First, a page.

Supply Chain Disruptions, Labor Shortage Slow Economic Recovery

By now, Americans are used to hearing about some type of shortage. In the early days of the COVID-19 pandemic it was toilet paper and face masks. Then came the shortage of household cleaning supplies, packaged meat, and even coins. But over the last six months, supply chain interruptions and labor shortages have roiled businesses and entire industries, threatening the country’s economic rebound. Some of the industries most affected are major drivers in California’s economy, spanning technology, construction, manufacturing, services and real estate.

High Demand, Low Supply

Almost 60% of Californians have been fully vaccinated and the latest consumer confidence index reveals California shoppers’ appetite for manufactured goods is higher than before the pandemic started. This is all good news for businesses eager to open up their shops and start recouping the losses from the pandemic, except that businesses cannot find workers.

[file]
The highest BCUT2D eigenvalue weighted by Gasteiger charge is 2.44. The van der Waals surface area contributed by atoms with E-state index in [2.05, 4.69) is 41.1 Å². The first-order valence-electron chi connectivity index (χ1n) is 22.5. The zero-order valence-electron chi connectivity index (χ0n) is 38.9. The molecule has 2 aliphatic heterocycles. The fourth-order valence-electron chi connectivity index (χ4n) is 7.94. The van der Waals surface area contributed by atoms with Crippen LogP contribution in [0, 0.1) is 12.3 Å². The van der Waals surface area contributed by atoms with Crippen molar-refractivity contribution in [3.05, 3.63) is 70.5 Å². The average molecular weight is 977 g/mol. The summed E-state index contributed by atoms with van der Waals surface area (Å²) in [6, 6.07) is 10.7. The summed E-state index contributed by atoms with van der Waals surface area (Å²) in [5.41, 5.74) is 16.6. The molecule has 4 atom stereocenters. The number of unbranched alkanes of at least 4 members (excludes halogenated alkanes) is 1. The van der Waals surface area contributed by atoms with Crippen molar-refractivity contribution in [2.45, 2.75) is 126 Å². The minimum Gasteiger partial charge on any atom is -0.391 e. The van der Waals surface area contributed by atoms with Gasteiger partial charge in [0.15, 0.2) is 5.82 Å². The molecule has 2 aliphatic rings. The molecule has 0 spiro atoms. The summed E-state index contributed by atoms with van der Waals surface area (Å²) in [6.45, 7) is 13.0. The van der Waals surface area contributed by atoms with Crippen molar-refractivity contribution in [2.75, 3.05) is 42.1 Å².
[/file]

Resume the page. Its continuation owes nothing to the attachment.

Labor scarcity is plaguing every industry and state, leading to an all-time record 8.3 million job openings in April. The shortage is hitting the services sector especially hard. In fact, The Associated Press reports that the state’s restaurant industry remains about 450,000 jobs below its pre-pandemic level. And there’s not just a shortage of cooks, bartenders and food servers—many sectors are struggling to fill jobs too, including construction, home health care, retail and transportation/deliveries.